Pancreatic ductal adenocarcinoma (PDAC) typically has nonspecific symptoms and is often found too late to treat. Because diagnosis of PDAC involves complex, invasive, and expensive procedures, screening populations at increased risk will depend on developing rapid, sensitive, specific, and cost-effective tests. Exosomes, which are nanoscale vesicles shed into blood from tumors, have come into focus as valuable entities for noninvasive liquid biopsy diagnostics. However, rapid capture and analysis of exosomes with their protein and other biomarkers have proven difficult.
Here, UCSD engineers present a simple method integrating capture and analysis of exosomes and other extracellular vesicles directly from whole blood, plasma, or serum onto an AC electrokinetic microarray chip. In this process, no pretreatment or dilution of sample is required, nor is it necessary to use capture antibodies or other affinity techniques. Subsequent on-chip immunofluorescence analysis permits specific identification and quantification of target biomarkers within as little as 30 min total time. In this initial validation study, the biomarkers glypican-1 and CD63 were found to reflect the presence of PDAC and thus were used to develop a bivariate model for detecting PDAC. Twenty PDAC patient samples could be distinguished from 11 healthy subjects with 99% sensitivity and 82% specificity. In a smaller group of colon cancer patient samples, elevated glypican-1 was observed for metastatic but not for nonmetastatic disease. The speed and simplicity of ACE exosome capture and on-chip biomarker detection, combined with the ability to use whole blood, will enable seamless “sample-to-answer” liquid biopsy screening and improve early stage cancer diagnostics.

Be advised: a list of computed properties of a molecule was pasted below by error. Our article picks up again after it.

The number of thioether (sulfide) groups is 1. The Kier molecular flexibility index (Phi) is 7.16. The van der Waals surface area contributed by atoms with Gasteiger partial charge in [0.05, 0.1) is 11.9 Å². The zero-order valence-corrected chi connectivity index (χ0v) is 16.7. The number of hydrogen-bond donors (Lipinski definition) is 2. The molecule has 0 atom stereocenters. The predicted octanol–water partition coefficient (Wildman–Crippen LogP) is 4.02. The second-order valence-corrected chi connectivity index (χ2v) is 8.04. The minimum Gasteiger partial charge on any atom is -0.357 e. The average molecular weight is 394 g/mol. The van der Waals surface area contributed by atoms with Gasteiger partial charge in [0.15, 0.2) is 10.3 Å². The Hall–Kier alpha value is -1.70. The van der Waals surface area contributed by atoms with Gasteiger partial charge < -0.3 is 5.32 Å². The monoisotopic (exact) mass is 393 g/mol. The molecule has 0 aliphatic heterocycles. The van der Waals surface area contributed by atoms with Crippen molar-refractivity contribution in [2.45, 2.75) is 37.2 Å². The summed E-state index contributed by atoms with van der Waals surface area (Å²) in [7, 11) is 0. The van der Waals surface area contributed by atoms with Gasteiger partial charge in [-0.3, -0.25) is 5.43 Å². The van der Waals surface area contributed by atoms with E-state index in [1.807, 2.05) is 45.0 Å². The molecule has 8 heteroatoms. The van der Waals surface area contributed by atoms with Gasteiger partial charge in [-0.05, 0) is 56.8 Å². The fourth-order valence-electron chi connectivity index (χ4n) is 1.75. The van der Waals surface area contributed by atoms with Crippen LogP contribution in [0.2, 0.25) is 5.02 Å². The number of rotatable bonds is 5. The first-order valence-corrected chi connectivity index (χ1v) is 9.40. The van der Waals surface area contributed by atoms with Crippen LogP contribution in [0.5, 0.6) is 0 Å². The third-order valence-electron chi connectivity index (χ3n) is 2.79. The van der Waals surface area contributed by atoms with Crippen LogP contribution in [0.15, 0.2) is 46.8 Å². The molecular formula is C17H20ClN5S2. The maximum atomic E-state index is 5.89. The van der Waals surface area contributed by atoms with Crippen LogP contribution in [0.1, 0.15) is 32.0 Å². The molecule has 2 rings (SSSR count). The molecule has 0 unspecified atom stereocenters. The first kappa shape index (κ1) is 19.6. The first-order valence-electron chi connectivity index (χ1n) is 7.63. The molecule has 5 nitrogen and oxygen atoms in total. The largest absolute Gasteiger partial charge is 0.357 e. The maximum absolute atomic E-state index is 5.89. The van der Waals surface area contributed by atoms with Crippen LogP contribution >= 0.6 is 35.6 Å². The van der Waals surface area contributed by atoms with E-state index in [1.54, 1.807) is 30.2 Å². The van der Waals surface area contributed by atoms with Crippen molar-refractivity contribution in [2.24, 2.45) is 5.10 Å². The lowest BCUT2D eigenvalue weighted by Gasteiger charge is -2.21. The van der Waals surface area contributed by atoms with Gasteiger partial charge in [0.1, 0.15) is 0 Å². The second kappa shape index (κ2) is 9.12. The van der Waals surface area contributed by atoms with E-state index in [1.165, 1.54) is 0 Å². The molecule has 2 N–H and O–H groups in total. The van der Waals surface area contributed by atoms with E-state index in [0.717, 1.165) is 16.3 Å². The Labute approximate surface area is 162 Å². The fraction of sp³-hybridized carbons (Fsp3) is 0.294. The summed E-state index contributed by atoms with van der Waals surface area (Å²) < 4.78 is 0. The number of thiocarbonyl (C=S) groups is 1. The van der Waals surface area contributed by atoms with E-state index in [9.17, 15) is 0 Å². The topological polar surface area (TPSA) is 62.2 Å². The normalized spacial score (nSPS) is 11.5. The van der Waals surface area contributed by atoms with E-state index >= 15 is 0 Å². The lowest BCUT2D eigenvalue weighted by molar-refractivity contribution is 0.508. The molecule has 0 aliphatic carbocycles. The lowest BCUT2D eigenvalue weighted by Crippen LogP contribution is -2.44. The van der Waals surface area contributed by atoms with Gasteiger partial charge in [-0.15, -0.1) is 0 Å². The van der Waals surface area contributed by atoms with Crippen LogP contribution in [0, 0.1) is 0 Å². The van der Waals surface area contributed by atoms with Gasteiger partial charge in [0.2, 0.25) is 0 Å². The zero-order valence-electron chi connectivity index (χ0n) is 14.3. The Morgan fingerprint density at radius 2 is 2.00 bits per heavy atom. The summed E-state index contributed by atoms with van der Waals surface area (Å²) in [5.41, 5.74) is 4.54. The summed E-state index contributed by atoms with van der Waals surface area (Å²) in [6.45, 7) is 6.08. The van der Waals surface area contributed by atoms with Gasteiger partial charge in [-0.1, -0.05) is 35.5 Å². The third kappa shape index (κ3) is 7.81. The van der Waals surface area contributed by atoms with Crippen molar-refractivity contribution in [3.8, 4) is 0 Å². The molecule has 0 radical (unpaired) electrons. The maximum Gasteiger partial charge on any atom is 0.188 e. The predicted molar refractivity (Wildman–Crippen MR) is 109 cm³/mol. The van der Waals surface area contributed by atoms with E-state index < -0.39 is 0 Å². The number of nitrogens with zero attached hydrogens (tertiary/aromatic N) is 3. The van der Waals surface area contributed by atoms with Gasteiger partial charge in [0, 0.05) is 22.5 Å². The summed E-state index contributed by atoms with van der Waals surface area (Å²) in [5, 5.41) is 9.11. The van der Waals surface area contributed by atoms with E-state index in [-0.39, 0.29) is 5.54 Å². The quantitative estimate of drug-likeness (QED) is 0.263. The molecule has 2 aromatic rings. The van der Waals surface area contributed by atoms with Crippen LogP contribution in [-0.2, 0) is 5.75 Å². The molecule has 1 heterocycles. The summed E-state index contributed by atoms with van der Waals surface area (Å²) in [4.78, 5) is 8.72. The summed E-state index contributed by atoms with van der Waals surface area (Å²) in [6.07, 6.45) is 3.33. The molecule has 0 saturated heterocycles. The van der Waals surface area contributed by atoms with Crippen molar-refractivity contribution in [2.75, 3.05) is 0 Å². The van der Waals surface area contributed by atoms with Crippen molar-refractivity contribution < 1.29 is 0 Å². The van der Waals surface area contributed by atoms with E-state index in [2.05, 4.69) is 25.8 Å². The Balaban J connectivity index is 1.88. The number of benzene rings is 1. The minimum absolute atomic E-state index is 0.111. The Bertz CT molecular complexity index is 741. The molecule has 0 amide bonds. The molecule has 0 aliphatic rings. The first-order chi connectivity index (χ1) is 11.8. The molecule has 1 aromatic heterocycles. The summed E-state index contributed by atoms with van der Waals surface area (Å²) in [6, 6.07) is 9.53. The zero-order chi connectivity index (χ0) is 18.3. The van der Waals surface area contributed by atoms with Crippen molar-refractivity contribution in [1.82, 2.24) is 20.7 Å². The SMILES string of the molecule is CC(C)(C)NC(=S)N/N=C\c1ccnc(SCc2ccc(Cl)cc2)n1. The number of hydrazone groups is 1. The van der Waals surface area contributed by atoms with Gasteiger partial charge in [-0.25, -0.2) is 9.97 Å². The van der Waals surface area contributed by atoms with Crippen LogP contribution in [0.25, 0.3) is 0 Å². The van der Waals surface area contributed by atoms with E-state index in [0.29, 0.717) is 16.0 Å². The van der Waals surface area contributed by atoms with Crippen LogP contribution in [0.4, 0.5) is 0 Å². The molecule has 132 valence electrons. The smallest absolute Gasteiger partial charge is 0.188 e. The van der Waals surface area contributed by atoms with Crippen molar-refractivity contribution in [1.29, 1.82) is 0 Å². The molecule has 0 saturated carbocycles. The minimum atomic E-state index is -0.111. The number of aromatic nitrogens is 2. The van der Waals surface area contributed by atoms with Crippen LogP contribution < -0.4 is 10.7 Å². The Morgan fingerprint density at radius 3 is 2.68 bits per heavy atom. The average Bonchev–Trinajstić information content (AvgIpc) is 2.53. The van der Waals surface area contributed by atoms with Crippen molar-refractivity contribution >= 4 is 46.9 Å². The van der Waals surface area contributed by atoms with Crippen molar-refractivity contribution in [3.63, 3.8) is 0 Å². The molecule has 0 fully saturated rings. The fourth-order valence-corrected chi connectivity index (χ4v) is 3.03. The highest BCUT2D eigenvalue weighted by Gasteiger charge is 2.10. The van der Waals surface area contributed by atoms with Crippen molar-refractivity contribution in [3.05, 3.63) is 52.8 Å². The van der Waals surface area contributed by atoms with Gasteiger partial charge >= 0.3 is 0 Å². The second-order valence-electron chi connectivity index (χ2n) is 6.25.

Schematic diagram illustrates the ACE (AC electrokinetic) direct immunoassay procedure
Undiluted whole blood, plasma, or serum sample is added directly to the chip. A 10 min application of AC current to the chip effects dielectrophoretic separation and isolation of target nanoscale extracellular vesicles (EVs) and other particulates onto the chip electrodes. Unbound material is washed off the chip with 0.5× phosphate-buffered saline during an additional 10 min of AC current. After the current is stopped, EVs and nucleic acid targets can be analyzed by different methods, including addition of fluorescent reporter antibodies and nucleic acid dyes that are applied to the chip and then incubated for the appropriate times. Following the final wash step, the chip is ready for direct imaging and analysis of the fluorescent signal.